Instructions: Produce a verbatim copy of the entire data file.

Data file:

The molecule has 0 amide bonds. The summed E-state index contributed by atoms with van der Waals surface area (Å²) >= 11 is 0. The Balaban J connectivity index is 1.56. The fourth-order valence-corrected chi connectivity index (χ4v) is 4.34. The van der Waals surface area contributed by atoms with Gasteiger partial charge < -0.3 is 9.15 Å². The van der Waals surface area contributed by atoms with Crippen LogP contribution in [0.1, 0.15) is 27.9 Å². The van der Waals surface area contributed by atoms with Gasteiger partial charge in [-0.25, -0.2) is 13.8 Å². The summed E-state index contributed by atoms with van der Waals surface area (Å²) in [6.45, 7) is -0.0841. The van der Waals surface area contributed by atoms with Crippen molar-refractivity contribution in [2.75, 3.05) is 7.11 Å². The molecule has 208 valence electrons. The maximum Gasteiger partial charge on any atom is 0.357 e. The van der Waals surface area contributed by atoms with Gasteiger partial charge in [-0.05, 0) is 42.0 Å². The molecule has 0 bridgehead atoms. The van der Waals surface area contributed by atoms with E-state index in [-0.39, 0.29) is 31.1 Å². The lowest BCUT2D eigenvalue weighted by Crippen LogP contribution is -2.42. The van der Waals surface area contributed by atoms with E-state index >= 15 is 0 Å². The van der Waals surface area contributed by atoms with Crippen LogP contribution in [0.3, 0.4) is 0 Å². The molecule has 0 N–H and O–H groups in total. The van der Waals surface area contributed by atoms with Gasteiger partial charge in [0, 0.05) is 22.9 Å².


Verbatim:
The molecule has 0 amide bonds. The summed E-state index contributed by atoms with van der Waals surface area (Å²) >= 11 is 0. The Balaban J connectivity index is 1.56. The fourth-order valence-corrected chi connectivity index (χ4v) is 4.34. The van der Waals surface area contributed by atoms with Gasteiger partial charge < -0.3 is 9.15 Å². The van der Waals surface area contributed by atoms with Crippen LogP contribution in [0.1, 0.15) is 27.9 Å². The van der Waals surface area contributed by atoms with Gasteiger partial charge in [-0.25, -0.2) is 13.8 Å². The summed E-state index contributed by atoms with van der Waals surface area (Å²) in [6.45, 7) is -0.0841. The van der Waals surface area contributed by atoms with Crippen molar-refractivity contribution in [2.75, 3.05) is 7.11 Å². The molecule has 208 valence electrons. The maximum Gasteiger partial charge on any atom is 0.357 e. The van der Waals surface area contributed by atoms with Gasteiger partial charge in [-0.05, 0) is 42.0 Å². The molecule has 0 bridgehead atoms. The van der Waals surface area contributed by atoms with E-state index in [-0.39, 0.29) is 31.1 Å². The lowest BCUT2D eigenvalue weighted by Crippen LogP contribution is -2.42. The van der Waals surface area contributed by atoms with E-state index >= 15 is 0 Å². The van der Waals surface area contributed by atoms with Crippen LogP contribution in [0.3, 0.4) is 0 Å². The molecule has 0 N–H and O–H groups in total. The van der Waals surface area contributed by atoms with Gasteiger partial charge in [0, 0.05) is 22.9 Å².